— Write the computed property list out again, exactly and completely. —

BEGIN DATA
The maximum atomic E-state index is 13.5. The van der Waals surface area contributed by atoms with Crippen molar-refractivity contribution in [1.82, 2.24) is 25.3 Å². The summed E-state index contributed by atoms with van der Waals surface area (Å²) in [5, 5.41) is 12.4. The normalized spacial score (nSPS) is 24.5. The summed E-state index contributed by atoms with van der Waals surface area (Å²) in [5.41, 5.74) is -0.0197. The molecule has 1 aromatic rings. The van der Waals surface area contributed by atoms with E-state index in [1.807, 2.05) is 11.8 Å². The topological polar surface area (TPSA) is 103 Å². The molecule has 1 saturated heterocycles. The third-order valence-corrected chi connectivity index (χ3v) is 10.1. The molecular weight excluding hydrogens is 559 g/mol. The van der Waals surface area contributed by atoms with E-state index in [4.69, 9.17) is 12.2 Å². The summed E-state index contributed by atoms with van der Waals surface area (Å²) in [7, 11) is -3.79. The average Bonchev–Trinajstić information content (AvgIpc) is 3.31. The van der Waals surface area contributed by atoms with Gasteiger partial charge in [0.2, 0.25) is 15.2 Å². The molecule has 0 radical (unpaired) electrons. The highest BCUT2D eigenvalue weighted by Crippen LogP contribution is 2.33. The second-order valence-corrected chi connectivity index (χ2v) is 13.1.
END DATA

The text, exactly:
The maximum atomic E-state index is 13.5. The van der Waals surface area contributed by atoms with Crippen molar-refractivity contribution in [1.82, 2.24) is 25.3 Å². The summed E-state index contributed by atoms with van der Waals surface area (Å²) in [5, 5.41) is 12.4. The normalized spacial score (nSPS) is 24.5. The summed E-state index contributed by atoms with van der Waals surface area (Å²) in [5.41, 5.74) is -0.0197. The molecule has 1 aromatic rings. The van der Waals surface area contributed by atoms with E-state index in [1.807, 2.05) is 11.8 Å². The topological polar surface area (TPSA) is 103 Å². The molecule has 1 saturated heterocycles. The third-order valence-corrected chi connectivity index (χ3v) is 10.1. The molecular weight excluding hydrogens is 559 g/mol. The van der Waals surface area contributed by atoms with E-state index in [4.69, 9.17) is 12.2 Å². The summed E-state index contributed by atoms with van der Waals surface area (Å²) in [7, 11) is -3.79. The average Bonchev–Trinajstić information content (AvgIpc) is 3.31. The van der Waals surface area contributed by atoms with Gasteiger partial charge in [0.2, 0.25) is 15.2 Å². The molecule has 0 radical (unpaired) electrons. The highest BCUT2D eigenvalue weighted by Crippen LogP contribution is 2.33. The second-order valence-corrected chi connectivity index (χ2v) is 13.1.